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Browsing: Diary of John Adams, Volume 2


Docno: ADMS-01-02-02-0004-0006-0010

Author: Adams, John
Date: 1774-09-08

[Notes of Debates in the Continental Congress] Septr. 8. Thursday.1

In the Committee for States Rights,2 Grievances and Means of Redress.
Coll. Lee. The Rights are built on a fourfold foundation—on Nature, on the british Constitution, on Charters, and on immemorial Usage. The Navigation Act, a Capital Violation.
Mr. Jay. It is necessary to recur to the Law of Nature, and the british Constitution to ascertain our Rights.
The Constitution of G.B. will not apply to some of the Charter Rights.
A Mother Country surcharged with Inhabitants, they have a Right to emigrate. It may be said, if We leave our Country, We cannot leave our Allegiance. But there is no Allegiance without Protection. And Emigrants have a Right, to erect what Government they please.
Mr. J. Rutledge. An Emigrant would not have a Right to set up what constitution they please. A Subject could not alienate his Allegiance.
Lee. Cant see why We should not lay our Rights upon the broadest Bottom, the Ground of Nature. Our Ancestors found here no Government.
Mr. Pendleton. Consider how far We have a Right to interfere, with Regard to the Canada Constitution.
If the Majority of the People there should be pleased with the new Constitution, would not the People of America and of England have a Right to oppose it, and prevent such a Constitution being established in our Neighbourhood.
Lee. It is contended that the Crown had no Right to grant such Charters as it has to the Colonies—and therefore We shall rest our Rights on a feeble foundation, if we rest em only on Charters—nor will it weaken our Objections to the Canada Bill.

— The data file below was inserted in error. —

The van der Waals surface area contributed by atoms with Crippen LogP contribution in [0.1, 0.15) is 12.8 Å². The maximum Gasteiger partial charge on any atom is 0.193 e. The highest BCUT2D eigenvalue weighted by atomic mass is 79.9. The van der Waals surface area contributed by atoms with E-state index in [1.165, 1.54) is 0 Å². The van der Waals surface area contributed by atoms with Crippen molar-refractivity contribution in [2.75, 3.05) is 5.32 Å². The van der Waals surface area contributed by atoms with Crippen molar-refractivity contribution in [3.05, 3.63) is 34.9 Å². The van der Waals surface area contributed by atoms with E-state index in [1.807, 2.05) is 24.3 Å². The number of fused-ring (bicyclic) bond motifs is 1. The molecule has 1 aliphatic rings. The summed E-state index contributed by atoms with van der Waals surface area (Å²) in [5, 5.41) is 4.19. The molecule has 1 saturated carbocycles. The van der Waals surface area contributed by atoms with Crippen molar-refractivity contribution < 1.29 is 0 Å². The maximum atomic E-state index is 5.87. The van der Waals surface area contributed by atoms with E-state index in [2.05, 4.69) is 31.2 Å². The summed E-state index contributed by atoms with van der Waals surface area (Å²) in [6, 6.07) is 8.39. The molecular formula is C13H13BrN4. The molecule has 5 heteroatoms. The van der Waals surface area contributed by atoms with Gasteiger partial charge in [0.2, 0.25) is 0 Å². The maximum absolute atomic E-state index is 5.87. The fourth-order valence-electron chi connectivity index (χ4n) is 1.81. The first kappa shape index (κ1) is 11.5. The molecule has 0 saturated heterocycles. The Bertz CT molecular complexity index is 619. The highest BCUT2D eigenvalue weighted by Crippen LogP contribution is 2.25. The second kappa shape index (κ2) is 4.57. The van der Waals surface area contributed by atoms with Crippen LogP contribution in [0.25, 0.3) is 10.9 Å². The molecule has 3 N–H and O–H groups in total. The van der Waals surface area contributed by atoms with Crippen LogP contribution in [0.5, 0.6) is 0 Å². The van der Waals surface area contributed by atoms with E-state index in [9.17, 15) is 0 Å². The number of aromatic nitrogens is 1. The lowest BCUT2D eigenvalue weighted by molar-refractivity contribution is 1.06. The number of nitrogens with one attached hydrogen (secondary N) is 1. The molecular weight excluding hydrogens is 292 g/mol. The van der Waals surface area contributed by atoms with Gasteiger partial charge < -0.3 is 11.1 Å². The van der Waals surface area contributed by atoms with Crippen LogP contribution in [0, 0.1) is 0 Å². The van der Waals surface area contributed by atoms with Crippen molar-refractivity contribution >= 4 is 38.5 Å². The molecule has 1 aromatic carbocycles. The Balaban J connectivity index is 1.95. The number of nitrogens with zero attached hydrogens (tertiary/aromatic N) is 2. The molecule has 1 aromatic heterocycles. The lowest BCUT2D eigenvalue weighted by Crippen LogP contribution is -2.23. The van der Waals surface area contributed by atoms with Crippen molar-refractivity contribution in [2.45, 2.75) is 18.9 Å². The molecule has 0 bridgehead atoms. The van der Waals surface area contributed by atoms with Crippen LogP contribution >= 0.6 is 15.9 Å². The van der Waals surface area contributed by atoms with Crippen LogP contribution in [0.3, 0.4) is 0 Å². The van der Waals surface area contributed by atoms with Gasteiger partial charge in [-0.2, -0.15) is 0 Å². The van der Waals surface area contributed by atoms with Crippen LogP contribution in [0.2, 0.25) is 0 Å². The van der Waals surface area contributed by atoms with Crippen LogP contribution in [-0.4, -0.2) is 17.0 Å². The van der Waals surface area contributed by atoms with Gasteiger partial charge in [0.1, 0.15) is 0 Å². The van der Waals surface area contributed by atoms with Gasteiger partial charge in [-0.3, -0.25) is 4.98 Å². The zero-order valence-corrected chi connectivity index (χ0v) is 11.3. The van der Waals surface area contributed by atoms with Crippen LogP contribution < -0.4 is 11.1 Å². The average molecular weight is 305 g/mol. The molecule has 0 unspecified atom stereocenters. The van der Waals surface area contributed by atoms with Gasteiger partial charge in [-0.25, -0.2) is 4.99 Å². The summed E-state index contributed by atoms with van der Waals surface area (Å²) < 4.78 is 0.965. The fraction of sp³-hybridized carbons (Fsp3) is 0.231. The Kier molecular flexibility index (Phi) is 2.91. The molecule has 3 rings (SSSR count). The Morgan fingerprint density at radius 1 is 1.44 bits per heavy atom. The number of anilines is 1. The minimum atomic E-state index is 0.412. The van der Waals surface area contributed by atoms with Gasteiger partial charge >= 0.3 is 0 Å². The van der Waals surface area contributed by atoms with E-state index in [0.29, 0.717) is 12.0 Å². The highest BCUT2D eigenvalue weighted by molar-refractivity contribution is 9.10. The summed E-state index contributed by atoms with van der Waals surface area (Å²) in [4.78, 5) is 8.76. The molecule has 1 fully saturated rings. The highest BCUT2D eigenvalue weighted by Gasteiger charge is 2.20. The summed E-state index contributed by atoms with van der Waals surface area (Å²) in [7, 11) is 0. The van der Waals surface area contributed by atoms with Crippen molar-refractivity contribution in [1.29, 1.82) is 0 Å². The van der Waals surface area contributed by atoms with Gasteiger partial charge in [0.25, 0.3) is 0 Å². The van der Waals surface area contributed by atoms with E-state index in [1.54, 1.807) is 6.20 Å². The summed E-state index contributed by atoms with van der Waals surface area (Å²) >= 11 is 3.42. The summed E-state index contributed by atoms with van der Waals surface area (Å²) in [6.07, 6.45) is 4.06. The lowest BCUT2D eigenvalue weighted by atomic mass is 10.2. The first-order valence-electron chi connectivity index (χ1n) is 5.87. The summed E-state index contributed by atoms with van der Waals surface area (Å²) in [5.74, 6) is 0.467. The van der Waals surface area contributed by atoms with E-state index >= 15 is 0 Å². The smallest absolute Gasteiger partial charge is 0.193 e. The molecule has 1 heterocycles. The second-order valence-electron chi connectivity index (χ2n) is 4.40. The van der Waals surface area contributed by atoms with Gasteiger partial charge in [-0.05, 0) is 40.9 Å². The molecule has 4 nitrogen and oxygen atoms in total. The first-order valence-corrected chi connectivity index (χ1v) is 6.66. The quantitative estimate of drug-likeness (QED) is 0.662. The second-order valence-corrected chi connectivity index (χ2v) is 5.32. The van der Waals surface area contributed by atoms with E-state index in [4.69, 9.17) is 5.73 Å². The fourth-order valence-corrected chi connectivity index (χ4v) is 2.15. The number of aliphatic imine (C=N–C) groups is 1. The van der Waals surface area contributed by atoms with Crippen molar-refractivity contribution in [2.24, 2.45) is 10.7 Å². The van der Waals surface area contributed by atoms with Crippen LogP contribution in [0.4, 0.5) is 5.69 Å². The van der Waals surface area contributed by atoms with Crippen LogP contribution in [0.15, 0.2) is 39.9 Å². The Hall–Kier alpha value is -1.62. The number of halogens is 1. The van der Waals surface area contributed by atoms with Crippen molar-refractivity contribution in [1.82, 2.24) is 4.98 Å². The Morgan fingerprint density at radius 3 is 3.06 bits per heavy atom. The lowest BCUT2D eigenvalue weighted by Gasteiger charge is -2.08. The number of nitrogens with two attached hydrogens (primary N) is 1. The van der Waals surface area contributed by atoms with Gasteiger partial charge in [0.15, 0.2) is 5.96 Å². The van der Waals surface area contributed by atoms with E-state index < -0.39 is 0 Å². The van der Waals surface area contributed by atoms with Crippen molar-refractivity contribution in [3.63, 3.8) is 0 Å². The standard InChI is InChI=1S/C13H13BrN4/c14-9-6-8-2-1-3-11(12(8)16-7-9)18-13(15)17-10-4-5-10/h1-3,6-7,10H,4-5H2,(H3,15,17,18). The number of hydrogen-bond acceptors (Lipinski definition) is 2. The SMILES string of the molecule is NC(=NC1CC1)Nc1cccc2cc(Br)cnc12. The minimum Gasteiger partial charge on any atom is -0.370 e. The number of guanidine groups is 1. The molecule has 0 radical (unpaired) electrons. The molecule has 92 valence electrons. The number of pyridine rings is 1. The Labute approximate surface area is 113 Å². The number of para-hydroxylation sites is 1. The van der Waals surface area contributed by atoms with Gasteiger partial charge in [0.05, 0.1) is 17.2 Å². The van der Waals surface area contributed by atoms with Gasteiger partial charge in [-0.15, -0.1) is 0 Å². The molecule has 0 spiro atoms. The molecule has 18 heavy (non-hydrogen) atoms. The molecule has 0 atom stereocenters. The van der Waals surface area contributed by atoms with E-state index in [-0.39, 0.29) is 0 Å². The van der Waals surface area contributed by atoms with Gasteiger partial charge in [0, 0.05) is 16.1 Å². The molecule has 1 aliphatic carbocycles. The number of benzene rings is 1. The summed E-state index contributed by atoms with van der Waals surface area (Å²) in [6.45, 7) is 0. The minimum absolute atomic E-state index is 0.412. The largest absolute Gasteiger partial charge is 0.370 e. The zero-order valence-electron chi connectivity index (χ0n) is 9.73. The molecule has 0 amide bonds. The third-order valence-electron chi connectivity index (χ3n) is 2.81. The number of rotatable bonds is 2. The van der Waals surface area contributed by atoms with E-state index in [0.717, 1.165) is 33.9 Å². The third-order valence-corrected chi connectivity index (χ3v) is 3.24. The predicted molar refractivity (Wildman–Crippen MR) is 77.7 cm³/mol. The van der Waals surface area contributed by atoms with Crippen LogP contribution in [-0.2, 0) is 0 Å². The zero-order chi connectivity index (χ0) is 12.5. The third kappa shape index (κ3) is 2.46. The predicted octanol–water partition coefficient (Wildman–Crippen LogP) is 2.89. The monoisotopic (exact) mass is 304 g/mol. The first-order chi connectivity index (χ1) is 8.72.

Mr. Rutledge. Our Claims I think are well founded on the british Constitution, and not on the Law of Nature.
Coll. Dyer. Part of the Country within the Canada Bill, is a conquered Country, and part not. It is said to be a Rule that the King can give a Conquered Country what Law he pleases.
Mr. Jay. I cant think the british Constitution inseperably attached to the Person of every Subject. Whence did the Constitution derive its Authority? From compact. Might not that Authority be given up by Compact.
{ 129 }
Mr. Wm. Livingston. A Corporation cannot make a Corporation. Charter Governments have done it. K[ing] cant appoint a Person to make a Justice of Peace. All Governors do it. Therefore it will not do for America to rest wholly on the Laws of England.
Mr. Sherman. The Ministry contend, that the Colonies are only like Corporations in England, and therefore subordinate to the Legislature of the Kingdom.—The Colonies not bound to the King or Crown by the Act of Settlement, but by their consent to it.
There is no other Legislative over the Colonies but their respective Assemblies.
The Colonies adopt the common Law, not as the common Law, but as the highest Reason.